How do Credit Cards Work

How do Credit Cards Work?

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04 Dec 2019

A credit card is an instrument that lets you make payments for transactions at that moment with just a swipe of the card, and later on, pay the accumulated sum of money in the form of your credit card bill.

Credit cards operate on the principle of ‘buy now, pay later’, which is the concept of revolving credit. Essentially, a credit card is just a plastic card - a chip card issued by financial institutions (could be either bank and non-banking financial institutions), that allow you to swipe the card at a POS or shop online to borrow funds for your purchases up to a pre-approved limit. This credit is essentially an advance paid to you, which you can repay at the end of the stipulated time period. It takes away your worry of remembering if you have enough funds in your bank account or not. So every time that you make a transaction, you can just swipe the card and worry about the bills at the end of the month when the consolidated statement arrives. Let us explain this process step-by-step.

Where can you use credit cards?

Just like other cashless modes of payment, credit cards are widely accepted today across the following outlets:

One, you can use credit cards at any physical store or chain with a point-of-sale (POS) machine. Whether it is a mall or a high-end bakery or a tiny mom-and-pop store, you can use your credit card without any hassle.

Two, when you are shopping online, or booking tickets online, or basically making any payment online for a product or service, you can process the payment with your credit card credentials.

In fact, if you are using the Bajaj Finserv RBL Bank SuperCard available on Finserv MARKETS, you can also enjoy the benefit of converting the costs of your purchases into EMIs. The treatment of these costs will be the same in your credit card bill, the only difference being that instead of the entire amount being billed up front, only the amount of EMI will be charged in your credit card bill for a particular month.

What happens when you use a credit card for payment?

When you use a credit card for any transaction, the amount is just taken from the overall credit limit you are allowed. For every transaction, the merchant fee, on your behalf, is paid by the financial institution issuing you the card.

As long as you are within your approved credit limit, you can make as many transactions as you want. At the end of each month, you will receive an account statement.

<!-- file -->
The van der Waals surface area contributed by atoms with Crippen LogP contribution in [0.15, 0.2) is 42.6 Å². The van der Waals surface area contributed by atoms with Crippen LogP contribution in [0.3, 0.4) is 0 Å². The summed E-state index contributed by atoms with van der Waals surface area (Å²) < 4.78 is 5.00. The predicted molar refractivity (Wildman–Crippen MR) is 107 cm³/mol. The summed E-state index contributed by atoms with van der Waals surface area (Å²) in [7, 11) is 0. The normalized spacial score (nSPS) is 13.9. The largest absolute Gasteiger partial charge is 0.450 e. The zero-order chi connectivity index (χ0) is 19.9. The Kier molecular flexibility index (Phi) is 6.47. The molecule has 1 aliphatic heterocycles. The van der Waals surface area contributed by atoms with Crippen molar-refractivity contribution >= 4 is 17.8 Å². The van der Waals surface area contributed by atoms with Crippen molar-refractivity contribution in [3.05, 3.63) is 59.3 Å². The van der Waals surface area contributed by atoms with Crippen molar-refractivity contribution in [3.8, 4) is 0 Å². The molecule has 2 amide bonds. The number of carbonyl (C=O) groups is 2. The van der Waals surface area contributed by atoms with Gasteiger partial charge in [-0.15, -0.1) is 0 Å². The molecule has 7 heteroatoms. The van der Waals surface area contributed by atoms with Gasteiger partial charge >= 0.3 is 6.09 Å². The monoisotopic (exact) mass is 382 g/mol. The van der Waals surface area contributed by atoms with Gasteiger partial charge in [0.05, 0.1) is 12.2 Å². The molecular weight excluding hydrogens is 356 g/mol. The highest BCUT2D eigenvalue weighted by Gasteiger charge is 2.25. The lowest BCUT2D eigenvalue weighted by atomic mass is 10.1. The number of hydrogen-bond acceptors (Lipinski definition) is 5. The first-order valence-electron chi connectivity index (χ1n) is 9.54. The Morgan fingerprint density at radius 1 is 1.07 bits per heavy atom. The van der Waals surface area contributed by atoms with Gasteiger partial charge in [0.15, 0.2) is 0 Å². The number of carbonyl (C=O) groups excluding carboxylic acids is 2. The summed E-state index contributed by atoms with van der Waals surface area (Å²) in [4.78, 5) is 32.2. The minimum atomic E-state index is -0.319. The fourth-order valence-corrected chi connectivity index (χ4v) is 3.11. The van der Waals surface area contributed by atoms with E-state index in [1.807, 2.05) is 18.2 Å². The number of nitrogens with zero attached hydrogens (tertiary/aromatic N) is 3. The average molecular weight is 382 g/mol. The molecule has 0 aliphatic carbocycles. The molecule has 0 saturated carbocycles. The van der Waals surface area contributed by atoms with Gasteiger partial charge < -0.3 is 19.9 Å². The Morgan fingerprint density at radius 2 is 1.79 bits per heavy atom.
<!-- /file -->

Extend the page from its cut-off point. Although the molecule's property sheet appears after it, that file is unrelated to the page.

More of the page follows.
The account statement summarizes the transaction details of your card and provides the whole picture of your expenses. This statement condenses all you need to know about the level of spending you are operating at and whether you want to budget accordingly.

The statement is an important piece of paper as it also contains extensive detail, including the following:

Account Summary

The account summary is an overview of all the amounts and balances. All the payments and transactions you made during the billing period or cycle will be reflected in a specific format. Since this is the most important information anyone looks for in a credit card summary, this information is usually the first section of the statement.

Other sections reflect:

  • Available credit and cash limit

This refers to the proportion of the credit limit you exhausted in the previous cycle.

  • Minimum payment due

No matter how many transactions you do - even if you do not transact at all during a month using your credit card - there are still minimum charges to be paid as service costs each month.

  • Total payment and the due date

As is self-explanatory, your total payment and the date by which it is due is mentioned usually in bold.

  • Interest and fees charged

Information about any interest charged for late payments or fees charged for services and transactions are mentioned. The idea is to disclose all information for your perusal.

  • Payment methods

Here all the modes of bill payment are reflected. Depending upon your issuer, it will mention conventional options like cheque, draft or novel ones like mobile wallets, UPI payments, net banking etc. In any case, make sure you do not overshoot your deadlines. You need to repay the amount within a stipulated time period, and that is generally 20 days as a norm. If you are not able to do so, interest will be charged on the outstanding amount. It will keep compounding until the repayment is made, so the sooner you can repay the better.

Credit cards are here to help you establish a credit history - make sure you use to your advantage. Delaying payments will erode that credit history you were trying to build.